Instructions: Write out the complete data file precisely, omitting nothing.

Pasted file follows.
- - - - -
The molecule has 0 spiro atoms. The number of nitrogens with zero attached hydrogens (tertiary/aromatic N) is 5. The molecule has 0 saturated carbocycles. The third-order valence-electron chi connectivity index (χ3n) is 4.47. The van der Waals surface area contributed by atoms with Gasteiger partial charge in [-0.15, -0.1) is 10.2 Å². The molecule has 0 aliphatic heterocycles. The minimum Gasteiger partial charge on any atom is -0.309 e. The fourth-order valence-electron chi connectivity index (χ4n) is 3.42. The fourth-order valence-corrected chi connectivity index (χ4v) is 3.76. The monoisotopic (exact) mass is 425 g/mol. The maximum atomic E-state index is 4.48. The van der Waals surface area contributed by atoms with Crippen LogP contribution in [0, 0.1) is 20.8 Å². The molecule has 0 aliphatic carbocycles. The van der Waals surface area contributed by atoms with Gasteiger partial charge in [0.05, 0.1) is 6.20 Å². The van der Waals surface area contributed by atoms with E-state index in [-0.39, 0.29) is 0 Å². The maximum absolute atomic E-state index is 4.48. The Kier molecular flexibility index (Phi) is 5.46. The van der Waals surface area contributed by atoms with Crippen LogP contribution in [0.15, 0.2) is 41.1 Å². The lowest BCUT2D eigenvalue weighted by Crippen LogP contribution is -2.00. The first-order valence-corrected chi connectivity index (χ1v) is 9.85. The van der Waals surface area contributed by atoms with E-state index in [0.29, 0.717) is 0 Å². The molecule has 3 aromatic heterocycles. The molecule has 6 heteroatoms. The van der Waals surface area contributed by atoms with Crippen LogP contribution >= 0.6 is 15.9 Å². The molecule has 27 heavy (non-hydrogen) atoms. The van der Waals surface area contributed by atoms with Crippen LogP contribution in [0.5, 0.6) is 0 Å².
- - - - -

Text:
The molecule has 0 spiro atoms. The number of nitrogens with zero attached hydrogens (tertiary/aromatic N) is 5. The molecule has 0 saturated carbocycles. The third-order valence-electron chi connectivity index (χ3n) is 4.47. The van der Waals surface area contributed by atoms with Gasteiger partial charge in [-0.15, -0.1) is 10.2 Å². The molecule has 0 aliphatic heterocycles. The minimum Gasteiger partial charge on any atom is -0.309 e. The fourth-order valence-electron chi connectivity index (χ4n) is 3.42. The fourth-order valence-corrected chi connectivity index (χ4v) is 3.76. The monoisotopic (exact) mass is 425 g/mol. The maximum atomic E-state index is 4.48. The van der Waals surface area contributed by atoms with Crippen LogP contribution in [0, 0.1) is 20.8 Å². The molecule has 0 aliphatic carbocycles. The van der Waals surface area contributed by atoms with Gasteiger partial charge in [0.05, 0.1) is 6.20 Å². The van der Waals surface area contributed by atoms with E-state index in [-0.39, 0.29) is 0 Å². The maximum absolute atomic E-state index is 4.48. The Kier molecular flexibility index (Phi) is 5.46. The van der Waals surface area contributed by atoms with Crippen LogP contribution in [0.15, 0.2) is 41.1 Å². The lowest BCUT2D eigenvalue weighted by Crippen LogP contribution is -2.00. The first-order valence-corrected chi connectivity index (χ1v) is 9.85. The van der Waals surface area contributed by atoms with E-state index in [0.29, 0.717) is 0 Å². The molecule has 3 aromatic heterocycles. The molecule has 6 heteroatoms. The van der Waals surface area contributed by atoms with Crippen LogP contribution >= 0.6 is 15.9 Å². The molecule has 27 heavy (non-hydrogen) atoms. The van der Waals surface area contributed by atoms with Crippen LogP contribution in [0.5, 0.6) is 0 Å².